Shakhriyar Mamedyarov wins World Stars Sharjah Online

by Carlos Alberto Colodro
6/16/2020 – Due to the coronavirus outbreak, pretty much all over-the-board action was cancelled or postponed. Some tournaments decided to compensate a bit by organizing online events. The World Starts Sharjah Online was a six-player double round-robin with participants rated between 2661 and 2764. Top seed Shakhriyar Mamedyarov won the tournament convincingly by scoring 7½/10 points. Pentala Harikrishna and Radoslaw Wojtaszek finished second and third respectively. | Photo: Niki Riga / World Chess

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Sharjah MastersIt had already become a feature in the yearly chess calendar to see strong players making their way to the United Arab Emirates to play both at the Dubai Open and the Sharjah Masters. While the tournament in Dubai has been held since 1999, the Sharjah Masters started running in 2017, with Wang Hao, Parham Maghsoodloo and Ernesto Inarkiev winning the first three editions.

On March 5, the organizers informed that the tournament had been postponed, and about two months later announced that a double round-robin with a US$ 10,000 prize fund would take place online instead.

Four of the six players included in the line-up had registered to participate in the open tournament before the coronavirus crisis — Shakhriyar Mamedyarov, who was heading the 169-player field, Pentala Harikrishna, Saleh Salem and Bassem Amin. Radoslaw Wojtaszek and Rustam Kasimdzhanov were added to the line-up later on, making for a very strong closed event.

The tournament was held on June 12-13 at the Internet Chess Club server, with a time control of 10 minutes for the game plus 3-second increments.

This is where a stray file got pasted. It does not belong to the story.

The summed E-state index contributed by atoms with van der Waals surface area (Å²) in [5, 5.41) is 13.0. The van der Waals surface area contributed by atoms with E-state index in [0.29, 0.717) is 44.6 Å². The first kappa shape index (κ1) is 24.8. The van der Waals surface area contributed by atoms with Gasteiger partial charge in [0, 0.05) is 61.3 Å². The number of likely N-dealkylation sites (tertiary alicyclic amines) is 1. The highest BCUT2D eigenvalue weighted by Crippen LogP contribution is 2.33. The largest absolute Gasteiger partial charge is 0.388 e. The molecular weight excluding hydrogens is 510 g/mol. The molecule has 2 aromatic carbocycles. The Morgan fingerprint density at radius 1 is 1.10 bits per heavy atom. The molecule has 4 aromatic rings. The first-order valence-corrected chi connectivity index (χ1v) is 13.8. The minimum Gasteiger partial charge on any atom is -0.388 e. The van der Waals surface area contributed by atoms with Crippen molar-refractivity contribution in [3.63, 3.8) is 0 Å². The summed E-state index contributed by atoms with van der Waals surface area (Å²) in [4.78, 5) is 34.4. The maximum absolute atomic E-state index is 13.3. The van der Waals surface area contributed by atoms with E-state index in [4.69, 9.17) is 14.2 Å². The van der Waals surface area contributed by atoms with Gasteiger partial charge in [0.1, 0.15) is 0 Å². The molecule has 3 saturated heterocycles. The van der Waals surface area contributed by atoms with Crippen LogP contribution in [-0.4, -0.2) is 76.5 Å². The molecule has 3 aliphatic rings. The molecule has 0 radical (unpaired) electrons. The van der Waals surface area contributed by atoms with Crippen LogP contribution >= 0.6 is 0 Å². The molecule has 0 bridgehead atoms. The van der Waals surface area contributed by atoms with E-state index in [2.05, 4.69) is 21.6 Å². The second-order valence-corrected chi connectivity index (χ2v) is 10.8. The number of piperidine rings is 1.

Mamedyarov undefeated

The last player to beat world champion Magnus Carlsen in a classical game was the convincing winner of the event. Mamedyarov obtained five wins and five draws to end the tournament as the only undefeated player on 7½ out of 10. The Azerbaijani beat every other participant, except Wojtaszek, at least once.

Shakh's sharp style worked wonders. In round 2, he showcased his tactical strength against Kasimdzhanov with the white pieces:

 

Although it is not the best according to the engines, 20.f4 leads to a tactical struggle, the kind in which Mamedyarov thrives. The queens left the board not long after, but by then White had already gained the initiative and went on to score a full point after converting his advantage in an endgame with rooks and knights.

 

Against Harikrishna in round 3, he saw his opponent playing a strange move:

 

In order to deal with the threat of a capture on h3, the Indian star played 18.Kf2. By transferring his king to the centre, he successfully escaped what could have been a killer attack, but Mamedyarov nonetheless managed to simplify into a superior endgame after getting a strong passer on the g-file.

Harikrishna scored as many victories — five — as the Azerbaijani in the tournament, but lost twice. He finished in sole second place half a point ahead of Wojtaszek.

 

A single game could have ruined Mamedyarov's flawless performance — at least result-wise. Salem had white against him in the last round and employed his usual double-edged style to get a better position out of the opening:

 

White's strong 16.d5 opened up lines for his better-developed pieces. From this point on, however, Mamedyarov showed he can also defend against tactical players throwing their pieces at him, and ended up winning the game in 32 moves.

 

Final standings

Rk. Name Pts.  TB1 
1 Mamedyarov Shakhriyar 7,5 0,0
2 Harikrishna Pentala 6,5 0,0
3 Wojtaszek Radoslaw 6,0 0,0
4 Kasimdzhanov Rustam 5,5 0,0
5 Salem A.R. Saleh 3,0 0,0
6 Amin Bassem 1,5 0,0

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Carlos Colodro is a Hispanic Philologist from Bolivia. He works as a freelance translator and writer since 2012. A lot of his work is done in chess-related texts, as the game is one of his biggest interests, along with literature and music.

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